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The plan to confuse opponents worked: Ashok Kumar

The Indian men excelled at penalty corners during their memorable bronze medal run at the Tokyo Olympics

A penalty corner combines delicate touch and accuracy with brutal power. In other words, it is a tango of a ballet and a boxer’s sledgehammer blow.

The Indian men excelled at penalty corners during their memorable bronze medal run at the Tokyo Olympics.

The side’s video analyst C. Ashok Kumar told The Hindu, “Everyone knew Rupinder Pal Singh and Harmanpreet took our penalty corners. But, by adding Varun Kumar and Amit Rohidas to our list of potent penalty-corner takers, we managed to confuse our opponents. They could not plan.

“Our penalty corners had speed, accuracy and power. We tried different variations and were quick on rebounds,” he added.

Having worked with the men’s and women’s junior National teams, the 30-year-old Ashok, a defender who represented Nilgiris in hockey apart from being a qualified umpire, joined the senior team in 2019.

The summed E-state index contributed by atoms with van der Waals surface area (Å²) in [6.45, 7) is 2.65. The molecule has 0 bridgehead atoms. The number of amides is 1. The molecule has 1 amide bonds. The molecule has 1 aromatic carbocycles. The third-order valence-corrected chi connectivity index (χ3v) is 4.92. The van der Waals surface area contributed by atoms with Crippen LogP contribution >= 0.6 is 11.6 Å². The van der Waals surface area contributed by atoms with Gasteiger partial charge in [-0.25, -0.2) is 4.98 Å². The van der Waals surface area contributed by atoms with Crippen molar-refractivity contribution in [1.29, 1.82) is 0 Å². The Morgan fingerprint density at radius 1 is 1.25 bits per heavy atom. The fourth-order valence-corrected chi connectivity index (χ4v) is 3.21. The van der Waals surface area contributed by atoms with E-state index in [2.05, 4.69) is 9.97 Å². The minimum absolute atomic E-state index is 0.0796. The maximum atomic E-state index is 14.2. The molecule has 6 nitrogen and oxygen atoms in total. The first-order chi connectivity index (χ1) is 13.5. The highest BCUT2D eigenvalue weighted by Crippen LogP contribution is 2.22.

Ashok said the role of the “first rusher” was most crucial in stopping penalty corners. “He has to give the drag-flicker as little time as possible. Then, of course, our goalkeeper Sreejesh was outstanding.”

Providing an insight into the team’s commitment, Ashok said, “I would be off every morning at 7 a.m. and would return to the room late. We had to watch all the matches, well past midnight. Even then, our senior players would be waiting for me to give inputs and watch the videos of our opponents.

“Britain had two players who took penalty corners and each one would hit to a different part of the cage. I told Sreejesh about this ahead of the quarterfinal and it worked.”

The video analyst said he had one-on-one sessions with the players on strategy. “The weather was hot and humid and we could not go all out in those conditions. We had to hold the ball,” said Ashok.

He felt that the team erred by going defensive after having the better of the exchanges till half-time against Belgium in the semifinal. Ashok was, however, relieved that the side picked itself up for the bronze playoff.

“We were spot on with our tactics against Germany. Whenever they raised the tempo and attempted to play fast hockey, we slowed down the game. This denied them rhythm while we could still hit them on the break.”

The man from Nilgiris was delighted that Indian hockey reached great heights in Tokyo.

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